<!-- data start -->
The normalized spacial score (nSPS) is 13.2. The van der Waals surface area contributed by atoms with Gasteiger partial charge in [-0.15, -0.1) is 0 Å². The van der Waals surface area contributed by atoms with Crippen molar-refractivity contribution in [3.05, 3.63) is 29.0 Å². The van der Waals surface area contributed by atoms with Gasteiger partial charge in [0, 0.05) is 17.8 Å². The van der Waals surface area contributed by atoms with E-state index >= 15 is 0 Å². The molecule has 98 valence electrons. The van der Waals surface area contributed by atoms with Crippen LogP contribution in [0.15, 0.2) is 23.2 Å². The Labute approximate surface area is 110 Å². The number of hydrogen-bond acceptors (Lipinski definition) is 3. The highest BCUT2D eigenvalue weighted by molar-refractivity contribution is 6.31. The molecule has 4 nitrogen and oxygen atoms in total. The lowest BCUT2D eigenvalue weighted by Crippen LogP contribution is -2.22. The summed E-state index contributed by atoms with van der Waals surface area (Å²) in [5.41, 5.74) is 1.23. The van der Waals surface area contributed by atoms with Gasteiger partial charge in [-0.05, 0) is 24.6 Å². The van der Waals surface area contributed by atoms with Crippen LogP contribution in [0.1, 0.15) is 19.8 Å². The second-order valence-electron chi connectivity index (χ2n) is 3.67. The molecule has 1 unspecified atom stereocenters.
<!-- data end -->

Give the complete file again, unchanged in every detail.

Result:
The normalized spacial score (nSPS) is 13.2. The van der Waals surface area contributed by atoms with Gasteiger partial charge in [-0.15, -0.1) is 0 Å². The van der Waals surface area contributed by atoms with Crippen molar-refractivity contribution in [3.05, 3.63) is 29.0 Å². The van der Waals surface area contributed by atoms with Gasteiger partial charge in [0, 0.05) is 17.8 Å². The van der Waals surface area contributed by atoms with E-state index >= 15 is 0 Å². The molecule has 98 valence electrons. The van der Waals surface area contributed by atoms with Crippen LogP contribution in [0.15, 0.2) is 23.2 Å². The Labute approximate surface area is 110 Å². The number of hydrogen-bond acceptors (Lipinski definition) is 3. The highest BCUT2D eigenvalue weighted by molar-refractivity contribution is 6.31. The molecule has 4 nitrogen and oxygen atoms in total. The lowest BCUT2D eigenvalue weighted by Crippen LogP contribution is -2.22. The summed E-state index contributed by atoms with van der Waals surface area (Å²) in [5.41, 5.74) is 1.23. The van der Waals surface area contributed by atoms with Gasteiger partial charge in [-0.05, 0) is 24.6 Å². The van der Waals surface area contributed by atoms with Crippen LogP contribution in [0.1, 0.15) is 19.8 Å². The second-order valence-electron chi connectivity index (χ2n) is 3.67. The molecule has 1 unspecified atom stereocenters.